As for public choice theory, the Court is multimodal. At times is consults public choice theory, at other times it does not. It soundly rejected in Kelo the presumption that Legislatures are populated with diabolical rapscallions, scoundrels, and knaves, James Madison be damned. And as for the opinions of James Madison, it was Alexander Hamilton who wrote Federalist No. 78, which concerns the appropriate role of the judiciary. Even if original intent , as opposed to original understanding, or original public meaning or expectation, were at all relevant, you're quoting the wrong Founding Father.
6.24.2005 8:00am
Brett Bellmore (mail):
Oh, come on, James: It's a fig leaf because, as a practical matter, the Court won't find the time to review those individual cases. It will simply deny cert. without comment to essentially all appeals.
6.24.2005 8:34am
AppSocRes (mail):
The only "consistency" this country's courts -- considered en bloc -- have exhibited over the past several decades is a steady and accellerating tendency to eliminate the rights of citizens, increase the power/tyranny of federal, state, and local governments, and make a mockery of those restraints upon government that the common law and organic law of the United States (Declaration of Independence, Acts of Confederation, Northwest Territories Act, Constitution and Bill of Rights) were intended to provide.

In "Raich" the Supreme Court subverts the commerce clause to give the federal government essentially unlimited scope for lawmaking at the state and local government levels. In "Kelso" they ignore the clear meaning of the Fifth Amendment and, in addition, ignore one-and-a-quarter centuries of precedent using the Fourteenth Amendment to re-apply Bill of Right's restrictions on the federal government to state and local governments. The inconsistencies are obvious unless one presumes a desire on the Court's part to ignore the Constitution and to create a governmental tyranny fettered only by the countervailing tyrannical whims of the courts and their judges.
6.24.2005 9:36am
Brett Butler:
Both Raich and Kelo stand for the point that the political branches are best suited to answer these commercial questions, and the effect of both can be reversed by ordinary legislative process. That seems to me to be a hallmark of judicial restraint, not big government for big government's sake. The "conservatives" seem more activist in arguing for constitutional limitations in these contexts, which used to be what the more "liberal" jurists were accused of.
6.24.2005 9:42am
Stephen M (Ethesis) (mail) (www):
You mentioned "around the blogosphere" but to get some pithier comments on the opinion:

http://www.poserforums.com/viewtopic.php?p=29435#29435

Interesting the common perception of the opinion.
6.24.2005 9:48am
Eddleman:
Thank you, Mr. Butler, for pointing that out. Our conservative friends get so dizzy at the mention of "property rights" that they forget, sometimes, what their jurisprudential principles are-- just as liberals often do when it comes to certain civil rights.

I get the distinct sense that what the anti-Kelo crowd actually wants is simply the reversal of the bifurcated review project: strict scrutiny for economic rights, less scrutiny for civil and political rights. And that's a perfectly legitimate point of view. I just wish they'd come out and say it.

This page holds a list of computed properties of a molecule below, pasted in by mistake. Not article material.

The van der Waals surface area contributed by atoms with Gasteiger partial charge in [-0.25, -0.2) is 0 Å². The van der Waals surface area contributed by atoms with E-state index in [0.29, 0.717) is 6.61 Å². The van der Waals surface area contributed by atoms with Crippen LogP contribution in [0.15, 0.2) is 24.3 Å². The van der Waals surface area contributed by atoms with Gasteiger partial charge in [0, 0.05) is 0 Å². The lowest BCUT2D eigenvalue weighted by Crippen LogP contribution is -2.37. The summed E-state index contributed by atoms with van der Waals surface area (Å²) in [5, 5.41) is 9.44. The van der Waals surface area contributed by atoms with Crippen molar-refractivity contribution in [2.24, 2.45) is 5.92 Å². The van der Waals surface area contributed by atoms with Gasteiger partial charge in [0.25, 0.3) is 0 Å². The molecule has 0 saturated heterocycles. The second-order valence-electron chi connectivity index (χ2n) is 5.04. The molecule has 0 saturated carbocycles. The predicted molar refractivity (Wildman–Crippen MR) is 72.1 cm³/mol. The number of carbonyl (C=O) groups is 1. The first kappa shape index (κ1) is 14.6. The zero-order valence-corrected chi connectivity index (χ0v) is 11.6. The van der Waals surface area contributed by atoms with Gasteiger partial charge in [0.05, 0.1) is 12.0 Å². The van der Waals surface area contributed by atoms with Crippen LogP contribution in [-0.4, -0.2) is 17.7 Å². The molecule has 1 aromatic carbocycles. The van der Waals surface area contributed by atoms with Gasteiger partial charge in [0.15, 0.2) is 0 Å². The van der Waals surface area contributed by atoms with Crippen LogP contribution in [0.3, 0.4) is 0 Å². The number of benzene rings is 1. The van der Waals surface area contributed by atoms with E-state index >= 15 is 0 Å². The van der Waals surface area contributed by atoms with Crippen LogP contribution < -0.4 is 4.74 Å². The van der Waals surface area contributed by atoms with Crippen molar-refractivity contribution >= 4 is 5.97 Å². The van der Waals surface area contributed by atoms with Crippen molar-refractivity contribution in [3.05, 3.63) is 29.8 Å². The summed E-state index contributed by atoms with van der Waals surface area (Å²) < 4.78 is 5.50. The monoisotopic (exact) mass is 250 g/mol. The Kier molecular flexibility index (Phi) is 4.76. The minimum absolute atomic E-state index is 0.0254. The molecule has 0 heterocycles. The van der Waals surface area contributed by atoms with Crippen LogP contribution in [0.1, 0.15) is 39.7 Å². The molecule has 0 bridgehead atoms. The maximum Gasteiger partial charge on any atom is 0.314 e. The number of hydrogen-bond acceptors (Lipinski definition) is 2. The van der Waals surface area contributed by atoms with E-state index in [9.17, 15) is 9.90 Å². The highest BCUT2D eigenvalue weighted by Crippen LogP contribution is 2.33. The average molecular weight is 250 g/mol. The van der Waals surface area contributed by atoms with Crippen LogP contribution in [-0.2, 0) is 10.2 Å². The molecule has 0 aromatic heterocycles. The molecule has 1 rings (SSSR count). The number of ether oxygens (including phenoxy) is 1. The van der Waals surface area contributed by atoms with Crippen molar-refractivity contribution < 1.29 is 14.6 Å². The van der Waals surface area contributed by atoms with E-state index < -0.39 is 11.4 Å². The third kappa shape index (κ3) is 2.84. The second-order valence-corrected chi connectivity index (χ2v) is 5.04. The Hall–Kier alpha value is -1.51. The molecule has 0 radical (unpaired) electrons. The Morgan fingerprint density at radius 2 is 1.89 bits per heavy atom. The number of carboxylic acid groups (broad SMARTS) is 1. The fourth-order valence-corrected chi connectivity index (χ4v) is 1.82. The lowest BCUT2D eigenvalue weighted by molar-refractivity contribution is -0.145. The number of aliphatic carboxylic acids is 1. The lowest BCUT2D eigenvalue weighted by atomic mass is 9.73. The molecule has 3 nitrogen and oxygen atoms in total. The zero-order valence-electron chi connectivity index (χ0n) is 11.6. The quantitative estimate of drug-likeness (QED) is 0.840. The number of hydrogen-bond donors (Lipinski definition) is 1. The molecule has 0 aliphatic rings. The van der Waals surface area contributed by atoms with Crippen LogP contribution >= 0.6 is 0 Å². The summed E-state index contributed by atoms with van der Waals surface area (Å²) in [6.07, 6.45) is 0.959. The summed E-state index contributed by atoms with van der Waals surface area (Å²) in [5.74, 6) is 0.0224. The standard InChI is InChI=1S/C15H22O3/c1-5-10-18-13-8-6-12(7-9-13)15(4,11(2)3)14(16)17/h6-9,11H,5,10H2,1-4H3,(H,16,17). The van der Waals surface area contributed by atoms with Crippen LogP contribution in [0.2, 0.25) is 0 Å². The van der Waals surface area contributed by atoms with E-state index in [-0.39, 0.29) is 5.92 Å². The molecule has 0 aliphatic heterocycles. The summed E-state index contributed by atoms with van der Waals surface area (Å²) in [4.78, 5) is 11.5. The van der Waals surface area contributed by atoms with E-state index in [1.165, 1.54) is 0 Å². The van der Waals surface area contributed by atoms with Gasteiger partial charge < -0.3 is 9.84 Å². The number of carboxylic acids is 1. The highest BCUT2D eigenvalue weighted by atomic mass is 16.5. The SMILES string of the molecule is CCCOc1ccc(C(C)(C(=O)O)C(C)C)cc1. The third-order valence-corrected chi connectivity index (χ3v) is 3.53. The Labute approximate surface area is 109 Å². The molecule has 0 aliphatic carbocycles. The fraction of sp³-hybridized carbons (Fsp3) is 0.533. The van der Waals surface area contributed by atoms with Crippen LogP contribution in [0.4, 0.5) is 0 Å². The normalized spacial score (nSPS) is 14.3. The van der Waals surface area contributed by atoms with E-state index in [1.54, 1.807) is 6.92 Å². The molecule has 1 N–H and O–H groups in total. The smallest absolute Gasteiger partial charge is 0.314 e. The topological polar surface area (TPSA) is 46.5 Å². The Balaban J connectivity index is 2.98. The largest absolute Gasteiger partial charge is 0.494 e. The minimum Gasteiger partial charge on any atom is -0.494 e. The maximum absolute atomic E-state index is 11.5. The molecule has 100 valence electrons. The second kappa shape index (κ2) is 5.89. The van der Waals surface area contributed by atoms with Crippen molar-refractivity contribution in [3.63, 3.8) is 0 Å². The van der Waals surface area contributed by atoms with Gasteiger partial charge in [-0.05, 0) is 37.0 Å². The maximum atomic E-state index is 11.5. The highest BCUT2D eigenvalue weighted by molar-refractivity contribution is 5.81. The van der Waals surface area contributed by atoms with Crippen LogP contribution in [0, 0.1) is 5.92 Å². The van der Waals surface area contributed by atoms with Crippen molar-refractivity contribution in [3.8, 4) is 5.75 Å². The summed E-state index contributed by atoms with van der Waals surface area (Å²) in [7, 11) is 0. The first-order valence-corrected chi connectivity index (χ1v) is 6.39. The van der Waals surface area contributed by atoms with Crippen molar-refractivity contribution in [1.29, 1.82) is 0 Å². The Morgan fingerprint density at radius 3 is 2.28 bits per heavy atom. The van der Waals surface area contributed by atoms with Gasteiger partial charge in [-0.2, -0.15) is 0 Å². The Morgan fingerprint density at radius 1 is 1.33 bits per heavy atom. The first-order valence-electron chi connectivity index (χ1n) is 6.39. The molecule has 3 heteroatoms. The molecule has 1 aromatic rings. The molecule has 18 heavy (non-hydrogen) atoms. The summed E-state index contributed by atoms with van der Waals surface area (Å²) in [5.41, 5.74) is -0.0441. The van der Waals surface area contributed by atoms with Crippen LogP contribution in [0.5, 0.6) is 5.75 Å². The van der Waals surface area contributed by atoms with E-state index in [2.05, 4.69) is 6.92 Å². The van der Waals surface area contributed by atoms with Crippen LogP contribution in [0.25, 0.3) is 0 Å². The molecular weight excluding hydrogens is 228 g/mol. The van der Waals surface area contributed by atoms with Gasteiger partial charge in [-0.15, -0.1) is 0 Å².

6.24.2005 10:01am
John P. (mail):
Just wanted to indicate that I agree with the point of view that James Kolbert has expressed so well above. (Thought it would be worth pointing out, since few posters (here or elsewhere) seem to be un-outraged by Kelo.)
6.24.2005 10:53am
Anderson (mail) (www):
Just wanted to say that I have learned much from the comments, and that my initial outrage at the Kelo majority has become outrage at the (local) legislators who decided to take the plaintiffs' homes in the first place.

Now that I think about it, this is rather typical in America: blame the president, blame the judges, but keep re-electing the same legislators. Some psychological law of rage-focusing is perhaps at work.

Oh, and Mr. Baude: "My tentative guess is that Scalia somehow lost Spector to AMK and that Souter will strike down the Ten Commandments"? Not even a unanimous Court can strike those down. (The Executive can pardon violations, though the procedural details have been in dispute for some time.)
6.24.2005 11:35am
Bostonian:
Anderson, I am one of millions of naive Americans who, before yesterday, believed that the Supreme Court was our protector, the enforcer of our rights.

I am sick with grief about this.
6.24.2005 12:39pm
Anthony Sanders (mail):
To those who are agreeing with the decision in Kelo I have a serious (not meant to be inflamatory) question: Are plaintiffs such as the homeowners (not the property speculators) in Kelo, that is politically powerless lower-income home and business owners, "discrete and insular minorities?"

If you answer "yes" I have a further question. The whole reason for not enforcing economic liberties post-New Deal has been Carolene Products Footnote Four, that is that because those whose economic liberties are being infringed can go to the legislature the courts don't need to get involved. However, as Footnote Four says, "discrete and insular minorities," by definition can't go to the legislature. Therefore, under post-New Deal jurisprudence shouldn't the courts enforce the rights of lower-income homeowners to a similar degree to how they enforce the rights of criminal defendants, gays, minorities, women, and makers of soft-core porn? What's the difference? The "lines are hard to draw" argument doesn't stand up as lines are hard to draw in many other areas (think Terry stops and other 4th Amendment cases).